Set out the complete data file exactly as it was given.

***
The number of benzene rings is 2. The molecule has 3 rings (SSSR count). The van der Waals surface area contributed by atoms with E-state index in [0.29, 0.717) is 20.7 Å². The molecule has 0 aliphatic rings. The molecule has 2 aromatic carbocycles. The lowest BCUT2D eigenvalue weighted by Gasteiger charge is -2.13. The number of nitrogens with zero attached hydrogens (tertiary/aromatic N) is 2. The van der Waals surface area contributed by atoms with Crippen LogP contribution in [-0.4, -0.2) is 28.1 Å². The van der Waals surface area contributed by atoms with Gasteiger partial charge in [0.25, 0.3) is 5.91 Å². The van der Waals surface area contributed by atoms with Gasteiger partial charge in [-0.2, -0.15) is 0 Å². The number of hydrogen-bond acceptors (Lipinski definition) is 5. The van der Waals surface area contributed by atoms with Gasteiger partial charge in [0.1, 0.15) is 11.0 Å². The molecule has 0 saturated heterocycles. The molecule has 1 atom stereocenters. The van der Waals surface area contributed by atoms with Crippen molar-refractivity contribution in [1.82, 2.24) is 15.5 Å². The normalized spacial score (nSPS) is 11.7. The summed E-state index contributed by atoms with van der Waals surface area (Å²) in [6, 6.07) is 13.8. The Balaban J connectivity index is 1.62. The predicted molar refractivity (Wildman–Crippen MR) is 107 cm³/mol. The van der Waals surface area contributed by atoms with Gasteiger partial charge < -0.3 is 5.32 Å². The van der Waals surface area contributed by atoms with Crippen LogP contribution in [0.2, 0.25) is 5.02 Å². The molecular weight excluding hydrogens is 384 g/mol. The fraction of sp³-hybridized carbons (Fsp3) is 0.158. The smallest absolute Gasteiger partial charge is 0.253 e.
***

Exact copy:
The number of benzene rings is 2. The molecule has 3 rings (SSSR count). The van der Waals surface area contributed by atoms with E-state index in [0.29, 0.717) is 20.7 Å². The molecule has 0 aliphatic rings. The molecule has 2 aromatic carbocycles. The lowest BCUT2D eigenvalue weighted by Gasteiger charge is -2.13. The number of nitrogens with zero attached hydrogens (tertiary/aromatic N) is 2. The van der Waals surface area contributed by atoms with Crippen LogP contribution in [-0.4, -0.2) is 28.1 Å². The van der Waals surface area contributed by atoms with Gasteiger partial charge in [0.25, 0.3) is 5.91 Å². The van der Waals surface area contributed by atoms with Gasteiger partial charge in [-0.2, -0.15) is 0 Å². The number of hydrogen-bond acceptors (Lipinski definition) is 5. The van der Waals surface area contributed by atoms with Gasteiger partial charge in [0.1, 0.15) is 11.0 Å². The molecule has 0 saturated heterocycles. The molecule has 1 atom stereocenters. The van der Waals surface area contributed by atoms with Crippen molar-refractivity contribution in [1.82, 2.24) is 15.5 Å². The normalized spacial score (nSPS) is 11.7. The summed E-state index contributed by atoms with van der Waals surface area (Å²) in [6, 6.07) is 13.8. The Balaban J connectivity index is 1.62. The predicted molar refractivity (Wildman–Crippen MR) is 107 cm³/mol. The van der Waals surface area contributed by atoms with Gasteiger partial charge < -0.3 is 5.32 Å². The van der Waals surface area contributed by atoms with Crippen LogP contribution in [0.2, 0.25) is 5.02 Å². The molecular weight excluding hydrogens is 384 g/mol. The fraction of sp³-hybridized carbons (Fsp3) is 0.158. The smallest absolute Gasteiger partial charge is 0.253 e.